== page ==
Build-to-order hardware ordering, popularized by Dell Computer, allows customers to specify what memory, video card, hard disk size and other options they want. But thus far, build-to-order software has been limited generally to a few basic packages, such as Microsoft Windows 98 vs. 2000 or adding packages for video games or small business.
VA's build-to-order software option allows customers to choose from a few basic configurations, then specify in detail which of more than 700 software packages they'd like installed, chief executive Larry Augustin said in an interview. In addition, customers can save configurations and return to them later if they want to order another or modify the configuration.
VA hopes it will benefit from the new system by promoting repeat business, Augustin said.
"It increases the stickiness of the customer," he said. "Most of our customers want the ability to configure the software on the system. They don't want a generic software load."
The offering also ties in with VA's push to become a services and support company as well as a computer seller. For one thing, the build-to-order program helps VA keep track of what customers have ordered, making it easier to provide them with technical support.
"In terms of operations, I think it ends up costing us less," Augustin said. "We know what they've loaded."
By the end of the year, VA Linux will add the ability to update customers' computers with the same build-to-order technology, sending updates over the Internet, Augustin said. VA hasn't decided whether to charge for that service, he said.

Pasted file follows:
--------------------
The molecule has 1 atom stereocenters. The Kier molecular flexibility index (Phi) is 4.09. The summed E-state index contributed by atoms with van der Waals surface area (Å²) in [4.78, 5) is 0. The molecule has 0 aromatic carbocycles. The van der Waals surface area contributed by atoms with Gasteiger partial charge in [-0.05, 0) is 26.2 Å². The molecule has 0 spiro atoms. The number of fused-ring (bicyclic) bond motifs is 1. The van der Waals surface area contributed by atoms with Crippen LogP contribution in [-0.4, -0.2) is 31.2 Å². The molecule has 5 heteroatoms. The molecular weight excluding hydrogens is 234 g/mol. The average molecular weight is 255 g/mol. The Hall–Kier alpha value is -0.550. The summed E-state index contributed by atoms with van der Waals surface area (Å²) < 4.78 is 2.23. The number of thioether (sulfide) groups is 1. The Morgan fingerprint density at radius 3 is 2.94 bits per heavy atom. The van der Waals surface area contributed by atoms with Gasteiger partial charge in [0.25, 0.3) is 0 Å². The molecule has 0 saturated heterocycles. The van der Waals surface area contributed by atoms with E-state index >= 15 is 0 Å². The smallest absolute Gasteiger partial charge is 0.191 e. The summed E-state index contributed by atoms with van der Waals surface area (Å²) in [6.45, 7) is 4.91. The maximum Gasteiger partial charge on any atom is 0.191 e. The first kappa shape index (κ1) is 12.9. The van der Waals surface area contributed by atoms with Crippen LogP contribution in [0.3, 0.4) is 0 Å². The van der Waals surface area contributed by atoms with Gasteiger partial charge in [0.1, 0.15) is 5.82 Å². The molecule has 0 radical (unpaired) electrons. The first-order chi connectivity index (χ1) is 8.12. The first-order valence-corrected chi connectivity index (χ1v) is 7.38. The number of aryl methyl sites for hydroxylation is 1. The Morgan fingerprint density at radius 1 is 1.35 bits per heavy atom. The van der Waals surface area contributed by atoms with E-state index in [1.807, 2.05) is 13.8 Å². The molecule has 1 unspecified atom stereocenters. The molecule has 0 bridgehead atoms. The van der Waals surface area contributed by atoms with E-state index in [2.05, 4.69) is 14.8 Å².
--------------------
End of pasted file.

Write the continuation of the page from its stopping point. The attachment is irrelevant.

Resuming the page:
Typically, build-to-order software is a feature computer sellers offer to large, valuable customers who buy lots of computers.
The 700 software packages in VA's build-to-order program are freely available open-source components, the sort that can be found on distributions of Linux from companies such as Red Hat, Caldera, SuSE or TurboLinux. VA will later expand the program to include proprietary packages such as Oracle's database software.
"In effect, we become a reseller of that software," Augustin said.
In the future, as VA learns more about what types of configurations customers are ordering, the company will create new basic packages such as Web server or programmer workstation, he said.
The build-to-order system has been a year in the making. It involves a close collaboration with Synnex, the contract manufacturer that actually builds the systems and installs the software.
Synnex has VA servers at its manufacturing site that have all the necessary software packages. After a customer has placed an order, the VA computers create the software components needed on the fly, and Synnex installs them.
VA is one of the top Linux companies that had its initial public offering in the glory days of the operating system. High demand for the company's stock pushed its price up a record 698 percent on the first day of trading. VA's stock has since settled down to about $41 today, still above the $30 IPO price.
The build-to-order package is based on Red Hat's edition of Linux, Augustin said. In coming months, however, VA will add an option based on Debian, a version of Linux maintained completely by volunteers. Debian differs from Red Hat in that it uses a different boot-up and update process, and components are stored in different directories.
The software has been in development for more than a year, Augustin said.